If your friend's baby is due-things you should NOT say

Pregnant ladies, we hear you. There are certain things that your loved ones (and neighbours, the post man, downright strangers etc) do and say in the lead up to your baby being born

Pregnant ladies, we hear you. There are certain things that your loved ones (and neighbours, the post man, downright strangers etc) do and say in the lead up to your baby being born. In particular those last few weeks are filled with a tonne of things that in hindsight you could have done without. Right?
Here are some of the things that your pregnant friend, sister, aunt or cousin might prefer that just didn’t do. We know it’s coming from a good place, but can you just not? 
  • So your friend is now officially on maternity leave which means that she is extremely available, right? Wrong. Don’t assume such a thing. This is a really special and emotional time and is generally filled with a list of things that need to be done and a need/want to spend time with their partner before two becomes three.
  • Telling her that she looks like her belly has dropped or that she looks “ready to pop”. We KNOW you mean well and we also know that, you know what, it DOES look like it has dropped. It might just make her feel self conscious though. The idea of people watching your belly and the expectation connected to a low bump and or dropping is just a bit too much at this stage of pregnancy. “You look great” will do just fine!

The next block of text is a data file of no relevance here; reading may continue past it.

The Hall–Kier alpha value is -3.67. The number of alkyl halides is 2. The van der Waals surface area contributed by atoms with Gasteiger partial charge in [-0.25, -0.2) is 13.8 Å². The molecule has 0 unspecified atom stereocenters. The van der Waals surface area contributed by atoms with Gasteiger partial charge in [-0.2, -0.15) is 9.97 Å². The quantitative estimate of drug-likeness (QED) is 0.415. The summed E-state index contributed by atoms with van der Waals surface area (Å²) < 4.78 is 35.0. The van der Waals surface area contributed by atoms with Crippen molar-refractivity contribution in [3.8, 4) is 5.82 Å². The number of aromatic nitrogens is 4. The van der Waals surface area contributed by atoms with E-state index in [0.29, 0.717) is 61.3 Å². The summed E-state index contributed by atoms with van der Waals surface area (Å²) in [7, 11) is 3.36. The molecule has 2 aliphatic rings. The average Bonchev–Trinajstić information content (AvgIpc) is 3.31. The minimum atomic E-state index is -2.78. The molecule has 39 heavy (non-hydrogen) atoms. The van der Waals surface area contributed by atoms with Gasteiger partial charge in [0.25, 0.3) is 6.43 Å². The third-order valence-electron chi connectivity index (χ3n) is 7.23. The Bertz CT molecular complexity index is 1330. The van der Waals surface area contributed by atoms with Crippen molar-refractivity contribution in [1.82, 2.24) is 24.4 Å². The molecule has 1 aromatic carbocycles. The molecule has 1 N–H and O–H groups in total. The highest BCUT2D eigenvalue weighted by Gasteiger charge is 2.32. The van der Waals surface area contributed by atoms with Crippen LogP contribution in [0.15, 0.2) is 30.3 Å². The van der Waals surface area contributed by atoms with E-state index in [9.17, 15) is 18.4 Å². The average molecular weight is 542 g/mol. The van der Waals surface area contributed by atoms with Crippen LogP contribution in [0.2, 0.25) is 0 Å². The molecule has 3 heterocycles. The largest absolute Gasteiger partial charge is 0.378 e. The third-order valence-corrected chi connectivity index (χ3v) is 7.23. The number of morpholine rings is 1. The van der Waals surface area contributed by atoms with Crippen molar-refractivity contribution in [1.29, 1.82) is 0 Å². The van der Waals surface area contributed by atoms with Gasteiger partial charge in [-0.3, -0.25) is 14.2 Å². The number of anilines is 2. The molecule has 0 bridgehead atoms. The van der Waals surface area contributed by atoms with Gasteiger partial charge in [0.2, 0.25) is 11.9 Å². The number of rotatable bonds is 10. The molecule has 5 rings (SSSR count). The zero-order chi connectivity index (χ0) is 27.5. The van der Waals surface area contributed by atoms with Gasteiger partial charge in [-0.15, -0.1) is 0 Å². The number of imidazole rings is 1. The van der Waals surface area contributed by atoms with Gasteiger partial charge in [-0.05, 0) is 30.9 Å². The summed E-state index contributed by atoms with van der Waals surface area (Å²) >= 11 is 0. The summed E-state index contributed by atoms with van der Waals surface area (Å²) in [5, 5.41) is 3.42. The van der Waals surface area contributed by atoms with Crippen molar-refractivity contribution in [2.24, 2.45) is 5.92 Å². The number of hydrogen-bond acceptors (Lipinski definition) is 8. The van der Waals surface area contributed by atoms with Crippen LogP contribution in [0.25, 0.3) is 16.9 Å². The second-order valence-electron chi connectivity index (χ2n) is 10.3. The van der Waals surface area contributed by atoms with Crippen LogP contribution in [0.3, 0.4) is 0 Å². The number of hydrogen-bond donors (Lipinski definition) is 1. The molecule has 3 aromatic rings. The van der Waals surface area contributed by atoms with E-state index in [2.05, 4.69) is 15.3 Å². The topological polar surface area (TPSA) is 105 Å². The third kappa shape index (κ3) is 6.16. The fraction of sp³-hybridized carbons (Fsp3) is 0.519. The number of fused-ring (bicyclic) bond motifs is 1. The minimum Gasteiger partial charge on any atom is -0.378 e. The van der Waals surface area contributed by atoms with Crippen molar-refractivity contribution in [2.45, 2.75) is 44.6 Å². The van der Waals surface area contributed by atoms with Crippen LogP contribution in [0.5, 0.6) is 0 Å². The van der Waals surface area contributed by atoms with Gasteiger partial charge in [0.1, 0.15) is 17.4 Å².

• Offer advice regarding how she will feed the baby UNLESS it is asked for. Chances are she already has a pretty good idea and if she wants any input or advice she will ask. This one can be tough because feeding requires support but trust that if she needs it she’ll ask.
  • Guess or imply that you think the baby is a particular gender. It’s just a bit annoying and IF by any chance the couple do know and want to keep it a secret it’s putting them in a really awkward position. All will be revealed soon.
  • Tag them in every meme, quote, Instagram post and video that remotely alludes to pregnancy. It can make someone feel exposed and the centre of attention which might be the exact opposite of what they want to feel.
  • Make references to “getting their body back” or losing the baby weight. The baby is still IN THEM. They are still adjusting to their changing pregnant body. Referring to the next stage is stressful and completely unnecessary.
  • Offer up your war stories. It’s hard not to share the details of your birth when you feel connected to a friend who is about to go through the same. But would it have helped you when you were about to give birth? Some women do not want to know every detail, complication and eventuality. It can be empowering or damaging depending on the person so don’t take that chance.
  • ANYTHING pertaining to the lack of sleep that is to come. They got the memo. They know that sleep is not on the horizon for a while. Less of the “sleep while you can” comments please and thanks. 
Written by Tracey Quinn staff writer at Family Friendly HQ. Tracey also blogs at www.loveofliving.ie

Tracey Quinn

Proud mum of two who got married on Don't Tell The Bride and had an accidental home-birth (loves a good story). She's passionate about breastfeeding, positive thinking & all things cosy.

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